Last week, Naked Security wrote about employers requesting interview candidates to hand over their Facebook usernames and passwords.
This topic riled a lot of people, including Facebook.
Erin Egan, Facebook's chief privacy officer, issued a statement on Friday. He writes:
...we’ve seen a distressing increase in reports of employers or others seeking to gain inappropriate access to people’s Facebook profiles or private information. This practice undermines the privacy expectations and the security of both the user and the user’s friends. It also potentially exposes the employer who seeks this access to unanticipated legal liability.
Mr Egan also says Facebook will take action to "protect the privacy and security of [its users], whether by engaging policymakers or, where appropriate, by initiating legal action..."
So, I think we can agree that this is a pretty strong statement. And Facebook isn't alone. As mentioned last week, The American Civil Liberties Union (ACLU) maintains that people have a right to private lives. And now, US Government officials are also jumped into the debate.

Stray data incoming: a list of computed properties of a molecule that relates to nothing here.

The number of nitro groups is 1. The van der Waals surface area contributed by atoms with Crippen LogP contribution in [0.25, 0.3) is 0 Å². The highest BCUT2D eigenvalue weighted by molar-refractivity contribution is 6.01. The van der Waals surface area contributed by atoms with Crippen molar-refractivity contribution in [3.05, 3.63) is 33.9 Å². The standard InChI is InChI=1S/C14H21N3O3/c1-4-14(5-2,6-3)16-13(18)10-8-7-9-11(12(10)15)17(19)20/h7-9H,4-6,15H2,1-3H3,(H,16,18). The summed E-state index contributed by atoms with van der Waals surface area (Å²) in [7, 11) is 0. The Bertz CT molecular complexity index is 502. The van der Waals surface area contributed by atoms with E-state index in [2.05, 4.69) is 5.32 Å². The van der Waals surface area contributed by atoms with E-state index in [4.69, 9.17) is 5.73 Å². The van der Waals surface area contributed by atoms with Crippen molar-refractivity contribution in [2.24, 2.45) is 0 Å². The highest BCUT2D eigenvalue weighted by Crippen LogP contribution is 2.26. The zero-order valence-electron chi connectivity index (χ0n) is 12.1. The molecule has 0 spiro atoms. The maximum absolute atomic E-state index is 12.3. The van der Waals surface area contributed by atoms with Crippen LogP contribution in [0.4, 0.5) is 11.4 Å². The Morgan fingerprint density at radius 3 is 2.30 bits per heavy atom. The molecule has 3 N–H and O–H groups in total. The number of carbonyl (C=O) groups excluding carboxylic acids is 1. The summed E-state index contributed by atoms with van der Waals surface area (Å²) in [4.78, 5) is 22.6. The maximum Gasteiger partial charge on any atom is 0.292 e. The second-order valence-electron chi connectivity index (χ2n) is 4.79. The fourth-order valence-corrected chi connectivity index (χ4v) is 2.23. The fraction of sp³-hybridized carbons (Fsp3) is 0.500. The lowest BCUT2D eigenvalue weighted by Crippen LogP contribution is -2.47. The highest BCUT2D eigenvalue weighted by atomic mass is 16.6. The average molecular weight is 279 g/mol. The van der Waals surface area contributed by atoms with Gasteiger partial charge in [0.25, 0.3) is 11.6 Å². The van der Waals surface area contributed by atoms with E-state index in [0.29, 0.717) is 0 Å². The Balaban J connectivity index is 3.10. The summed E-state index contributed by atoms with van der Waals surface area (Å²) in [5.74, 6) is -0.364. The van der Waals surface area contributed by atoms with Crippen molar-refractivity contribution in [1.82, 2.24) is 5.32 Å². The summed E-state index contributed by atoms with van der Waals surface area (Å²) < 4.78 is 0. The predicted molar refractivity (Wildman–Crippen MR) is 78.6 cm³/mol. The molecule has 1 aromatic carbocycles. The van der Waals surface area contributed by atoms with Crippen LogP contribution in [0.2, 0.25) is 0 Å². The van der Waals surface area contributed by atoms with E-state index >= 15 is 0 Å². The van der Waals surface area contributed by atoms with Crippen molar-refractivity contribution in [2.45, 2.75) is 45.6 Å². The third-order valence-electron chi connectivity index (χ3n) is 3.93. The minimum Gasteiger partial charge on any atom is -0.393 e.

US senators Chuck Schumer of New York and Richard Blumenthal of Connecticut have asked Attorney General Eric Holder to investigate whether federal laws are being violated if an employer requests a Facebook password during a job interview, according to Fox News.
The fact that this discussion is attracting some big players will be welcomed by many of our readers.
A quick and dirty Naked Security poll showed that a whopping 91% of the 3500+ readers who took part say that it should be illegal for companies to request access to your personal Facebook account.
So well done to everyone who stamped their feet in protest. It seems the right people are hearing you loud and clear. Let's hope that a statement is issued very soon to clear these muddy waters.
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